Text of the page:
What if your dad was a bank? Besides a number of confusing questions of biology it would raise, you probably wouldn't have much luck getting money out of him without an income, assets or business plan.
One St. Louis-area 6-year-old found this out the hard way when he asked his dad for $20 to buy a new toy and got a very bank-like rejection letter from "DAD Savings and Loan" with the tag line, "Because, apparently I look like I'm made of money" (via Reddit). No word yet on whether the Consumer Financial Protection Bureau is going to get involved here.
Teaching financial literacy key
Assuming the letter is genuine, it seems like this was a fun way to teach the kid in question that money doesn't grow on trees.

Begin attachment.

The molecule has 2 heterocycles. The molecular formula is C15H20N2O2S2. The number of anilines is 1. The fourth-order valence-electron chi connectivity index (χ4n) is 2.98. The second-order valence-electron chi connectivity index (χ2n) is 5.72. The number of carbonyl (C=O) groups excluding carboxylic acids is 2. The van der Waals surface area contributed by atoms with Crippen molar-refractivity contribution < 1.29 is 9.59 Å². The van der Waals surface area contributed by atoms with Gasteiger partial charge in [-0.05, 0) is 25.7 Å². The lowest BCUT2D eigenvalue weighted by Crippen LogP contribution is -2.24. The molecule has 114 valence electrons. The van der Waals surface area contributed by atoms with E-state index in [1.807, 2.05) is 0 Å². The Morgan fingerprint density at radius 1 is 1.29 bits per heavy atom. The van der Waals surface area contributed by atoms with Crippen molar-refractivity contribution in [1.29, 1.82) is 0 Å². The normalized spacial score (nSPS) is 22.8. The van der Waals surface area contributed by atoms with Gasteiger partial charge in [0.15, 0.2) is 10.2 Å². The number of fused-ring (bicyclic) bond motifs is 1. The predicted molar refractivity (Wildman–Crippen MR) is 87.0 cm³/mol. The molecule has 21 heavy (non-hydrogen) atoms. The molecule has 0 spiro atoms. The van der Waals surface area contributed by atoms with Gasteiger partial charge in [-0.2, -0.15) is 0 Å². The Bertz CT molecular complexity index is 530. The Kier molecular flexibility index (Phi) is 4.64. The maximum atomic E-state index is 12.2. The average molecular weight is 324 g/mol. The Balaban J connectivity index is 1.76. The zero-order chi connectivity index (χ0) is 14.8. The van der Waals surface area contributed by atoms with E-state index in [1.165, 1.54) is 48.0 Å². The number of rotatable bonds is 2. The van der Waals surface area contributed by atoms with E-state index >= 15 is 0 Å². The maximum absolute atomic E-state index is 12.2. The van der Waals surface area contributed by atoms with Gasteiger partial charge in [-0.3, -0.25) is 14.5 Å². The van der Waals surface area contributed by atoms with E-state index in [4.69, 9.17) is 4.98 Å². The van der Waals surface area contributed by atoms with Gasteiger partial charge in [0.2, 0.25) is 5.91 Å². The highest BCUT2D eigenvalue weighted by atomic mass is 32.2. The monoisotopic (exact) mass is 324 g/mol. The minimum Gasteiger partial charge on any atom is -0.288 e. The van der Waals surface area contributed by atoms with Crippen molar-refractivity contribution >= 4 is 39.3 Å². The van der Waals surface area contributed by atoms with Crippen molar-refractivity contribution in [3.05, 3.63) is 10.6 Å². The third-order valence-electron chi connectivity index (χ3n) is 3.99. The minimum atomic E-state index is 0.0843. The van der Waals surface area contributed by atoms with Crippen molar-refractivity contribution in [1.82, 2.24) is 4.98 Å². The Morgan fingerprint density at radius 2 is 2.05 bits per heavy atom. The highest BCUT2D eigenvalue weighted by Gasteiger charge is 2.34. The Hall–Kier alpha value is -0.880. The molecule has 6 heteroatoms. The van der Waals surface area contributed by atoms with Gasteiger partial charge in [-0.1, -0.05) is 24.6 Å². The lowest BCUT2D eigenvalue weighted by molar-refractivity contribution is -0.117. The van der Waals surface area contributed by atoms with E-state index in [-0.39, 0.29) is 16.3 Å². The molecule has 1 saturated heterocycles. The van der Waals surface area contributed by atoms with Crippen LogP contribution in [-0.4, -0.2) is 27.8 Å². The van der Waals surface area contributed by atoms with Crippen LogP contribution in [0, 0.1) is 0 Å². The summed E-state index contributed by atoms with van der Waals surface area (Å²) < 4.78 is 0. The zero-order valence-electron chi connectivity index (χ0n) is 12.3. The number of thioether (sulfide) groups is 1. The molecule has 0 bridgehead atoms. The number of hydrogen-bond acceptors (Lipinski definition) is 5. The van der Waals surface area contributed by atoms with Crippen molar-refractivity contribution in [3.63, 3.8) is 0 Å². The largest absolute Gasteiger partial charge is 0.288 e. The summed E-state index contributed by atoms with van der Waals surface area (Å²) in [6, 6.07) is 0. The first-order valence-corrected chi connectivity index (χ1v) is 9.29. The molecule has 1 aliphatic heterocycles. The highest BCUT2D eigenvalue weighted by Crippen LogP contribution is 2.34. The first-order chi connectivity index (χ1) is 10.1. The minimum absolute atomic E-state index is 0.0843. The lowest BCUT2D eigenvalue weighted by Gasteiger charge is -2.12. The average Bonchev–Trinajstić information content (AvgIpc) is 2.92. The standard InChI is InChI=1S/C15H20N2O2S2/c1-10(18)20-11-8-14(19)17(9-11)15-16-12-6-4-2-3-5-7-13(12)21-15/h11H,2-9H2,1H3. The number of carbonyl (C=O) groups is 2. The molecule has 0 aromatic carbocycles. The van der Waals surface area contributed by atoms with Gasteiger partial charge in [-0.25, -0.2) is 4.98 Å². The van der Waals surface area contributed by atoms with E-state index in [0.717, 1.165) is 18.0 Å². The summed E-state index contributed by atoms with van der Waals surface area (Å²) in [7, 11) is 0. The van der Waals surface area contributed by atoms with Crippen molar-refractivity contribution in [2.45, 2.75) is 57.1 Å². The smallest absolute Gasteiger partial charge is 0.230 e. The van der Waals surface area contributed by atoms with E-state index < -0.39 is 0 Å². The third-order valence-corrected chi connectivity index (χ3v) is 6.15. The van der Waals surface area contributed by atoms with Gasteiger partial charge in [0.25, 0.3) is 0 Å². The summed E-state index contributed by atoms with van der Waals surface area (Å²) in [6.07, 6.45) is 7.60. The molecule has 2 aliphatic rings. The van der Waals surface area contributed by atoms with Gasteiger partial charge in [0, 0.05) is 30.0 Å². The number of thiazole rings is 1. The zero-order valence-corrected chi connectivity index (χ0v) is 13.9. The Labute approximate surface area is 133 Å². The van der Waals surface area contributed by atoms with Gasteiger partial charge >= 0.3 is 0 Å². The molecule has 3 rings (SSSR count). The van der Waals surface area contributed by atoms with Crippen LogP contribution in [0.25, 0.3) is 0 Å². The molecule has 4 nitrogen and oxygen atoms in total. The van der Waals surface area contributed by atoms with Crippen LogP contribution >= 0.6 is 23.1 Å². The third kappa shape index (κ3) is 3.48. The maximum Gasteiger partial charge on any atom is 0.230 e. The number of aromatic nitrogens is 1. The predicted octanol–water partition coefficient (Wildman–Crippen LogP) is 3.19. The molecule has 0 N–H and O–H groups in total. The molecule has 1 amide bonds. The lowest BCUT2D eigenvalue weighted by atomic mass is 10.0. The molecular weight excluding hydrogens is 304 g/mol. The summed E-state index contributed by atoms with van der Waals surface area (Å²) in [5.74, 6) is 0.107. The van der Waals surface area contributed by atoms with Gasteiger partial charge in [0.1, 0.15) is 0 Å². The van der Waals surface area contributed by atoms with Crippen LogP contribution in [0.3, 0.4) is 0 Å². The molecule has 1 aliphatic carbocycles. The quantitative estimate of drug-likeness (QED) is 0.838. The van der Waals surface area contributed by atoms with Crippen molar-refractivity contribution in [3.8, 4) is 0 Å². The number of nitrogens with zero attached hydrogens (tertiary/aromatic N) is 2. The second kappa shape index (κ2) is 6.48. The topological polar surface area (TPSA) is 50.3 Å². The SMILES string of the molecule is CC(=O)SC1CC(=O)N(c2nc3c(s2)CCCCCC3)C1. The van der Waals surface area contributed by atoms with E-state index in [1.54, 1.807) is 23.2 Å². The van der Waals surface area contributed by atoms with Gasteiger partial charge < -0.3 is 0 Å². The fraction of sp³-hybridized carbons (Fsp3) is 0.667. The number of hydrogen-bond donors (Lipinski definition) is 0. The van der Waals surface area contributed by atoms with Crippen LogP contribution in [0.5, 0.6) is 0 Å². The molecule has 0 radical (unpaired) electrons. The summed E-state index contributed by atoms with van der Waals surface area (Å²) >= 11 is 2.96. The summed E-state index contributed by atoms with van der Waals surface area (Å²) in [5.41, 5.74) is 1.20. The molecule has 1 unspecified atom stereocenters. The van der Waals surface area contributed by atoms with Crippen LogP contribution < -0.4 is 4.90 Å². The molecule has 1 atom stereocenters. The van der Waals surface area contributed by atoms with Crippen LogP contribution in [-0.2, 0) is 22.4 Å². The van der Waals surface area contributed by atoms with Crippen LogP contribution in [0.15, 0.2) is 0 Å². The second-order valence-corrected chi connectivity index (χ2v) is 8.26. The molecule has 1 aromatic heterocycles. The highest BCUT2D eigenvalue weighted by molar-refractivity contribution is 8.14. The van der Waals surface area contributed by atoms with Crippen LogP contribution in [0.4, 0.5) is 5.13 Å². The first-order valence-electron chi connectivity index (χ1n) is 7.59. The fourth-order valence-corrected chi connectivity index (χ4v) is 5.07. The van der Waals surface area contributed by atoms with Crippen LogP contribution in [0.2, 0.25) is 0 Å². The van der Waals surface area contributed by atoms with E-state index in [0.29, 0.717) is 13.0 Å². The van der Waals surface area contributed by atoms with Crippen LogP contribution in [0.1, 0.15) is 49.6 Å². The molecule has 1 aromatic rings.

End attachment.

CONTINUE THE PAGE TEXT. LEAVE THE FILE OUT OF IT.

Despite the tongue-in-cheek tone, it's good to see a parent making some efforts toward teaching financial literacy, the lack of which is a serious problem in the U.S. Worldwide, Americans rank 14th in financial literacy, according to an international poll conducted by Standard & Poor's and other organizations. Only 57% of American adults could answer a simple, 5-question financial literacy test correctly; in contrast, respondents in the highest-ranking countries -- Norway, Denmark and Sweden -- answered 71% correct.
So let us applaud this dad for striking a blow toward teaching the value of a dollar (or $20).
What do you think? What's the best financial literacy lesson you ever got as a child?